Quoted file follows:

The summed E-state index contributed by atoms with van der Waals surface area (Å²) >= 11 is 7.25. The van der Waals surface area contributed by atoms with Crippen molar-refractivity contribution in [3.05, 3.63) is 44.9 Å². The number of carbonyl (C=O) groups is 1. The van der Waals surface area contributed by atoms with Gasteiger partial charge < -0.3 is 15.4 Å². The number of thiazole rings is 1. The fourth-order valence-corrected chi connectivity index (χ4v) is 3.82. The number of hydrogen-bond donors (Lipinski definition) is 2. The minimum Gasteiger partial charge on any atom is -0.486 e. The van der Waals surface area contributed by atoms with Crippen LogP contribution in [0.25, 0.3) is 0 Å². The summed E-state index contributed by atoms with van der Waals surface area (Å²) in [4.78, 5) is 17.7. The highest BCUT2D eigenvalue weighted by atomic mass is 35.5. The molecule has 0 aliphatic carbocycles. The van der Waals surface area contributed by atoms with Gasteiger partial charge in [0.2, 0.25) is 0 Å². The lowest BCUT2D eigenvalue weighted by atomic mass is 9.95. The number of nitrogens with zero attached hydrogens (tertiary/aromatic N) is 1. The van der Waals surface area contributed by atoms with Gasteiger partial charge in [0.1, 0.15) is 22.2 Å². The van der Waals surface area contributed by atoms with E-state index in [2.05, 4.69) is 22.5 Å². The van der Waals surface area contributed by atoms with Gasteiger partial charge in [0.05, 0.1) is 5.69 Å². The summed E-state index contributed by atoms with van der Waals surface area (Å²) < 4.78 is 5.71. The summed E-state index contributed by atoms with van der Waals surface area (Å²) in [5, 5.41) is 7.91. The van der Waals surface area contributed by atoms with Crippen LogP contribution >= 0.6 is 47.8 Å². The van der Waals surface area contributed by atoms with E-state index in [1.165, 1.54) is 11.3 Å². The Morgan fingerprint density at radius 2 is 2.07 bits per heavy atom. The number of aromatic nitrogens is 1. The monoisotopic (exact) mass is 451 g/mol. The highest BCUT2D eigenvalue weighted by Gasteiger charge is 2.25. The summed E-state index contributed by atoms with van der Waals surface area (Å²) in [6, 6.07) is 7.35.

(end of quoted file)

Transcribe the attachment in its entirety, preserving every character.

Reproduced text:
The summed E-state index contributed by atoms with van der Waals surface area (Å²) >= 11 is 7.25. The van der Waals surface area contributed by atoms with Crippen molar-refractivity contribution in [3.05, 3.63) is 44.9 Å². The number of carbonyl (C=O) groups is 1. The van der Waals surface area contributed by atoms with Gasteiger partial charge < -0.3 is 15.4 Å². The number of thiazole rings is 1. The fourth-order valence-corrected chi connectivity index (χ4v) is 3.82. The number of hydrogen-bond donors (Lipinski definition) is 2. The minimum Gasteiger partial charge on any atom is -0.486 e. The van der Waals surface area contributed by atoms with Crippen LogP contribution in [0.25, 0.3) is 0 Å². The summed E-state index contributed by atoms with van der Waals surface area (Å²) in [4.78, 5) is 17.7. The highest BCUT2D eigenvalue weighted by atomic mass is 35.5. The molecule has 0 aliphatic carbocycles. The van der Waals surface area contributed by atoms with Gasteiger partial charge in [0.2, 0.25) is 0 Å². The lowest BCUT2D eigenvalue weighted by atomic mass is 9.95. The number of nitrogens with zero attached hydrogens (tertiary/aromatic N) is 1. The van der Waals surface area contributed by atoms with Gasteiger partial charge in [0.1, 0.15) is 22.2 Å². The van der Waals surface area contributed by atoms with E-state index in [2.05, 4.69) is 22.5 Å². The van der Waals surface area contributed by atoms with Gasteiger partial charge in [0.05, 0.1) is 5.69 Å². The summed E-state index contributed by atoms with van der Waals surface area (Å²) < 4.78 is 5.71. The summed E-state index contributed by atoms with van der Waals surface area (Å²) in [5, 5.41) is 7.91. The van der Waals surface area contributed by atoms with Crippen LogP contribution >= 0.6 is 47.8 Å². The van der Waals surface area contributed by atoms with E-state index in [1.165, 1.54) is 11.3 Å². The Morgan fingerprint density at radius 2 is 2.07 bits per heavy atom. The number of aromatic nitrogens is 1. The monoisotopic (exact) mass is 451 g/mol. The highest BCUT2D eigenvalue weighted by Gasteiger charge is 2.25. The summed E-state index contributed by atoms with van der Waals surface area (Å²) in [6, 6.07) is 7.35.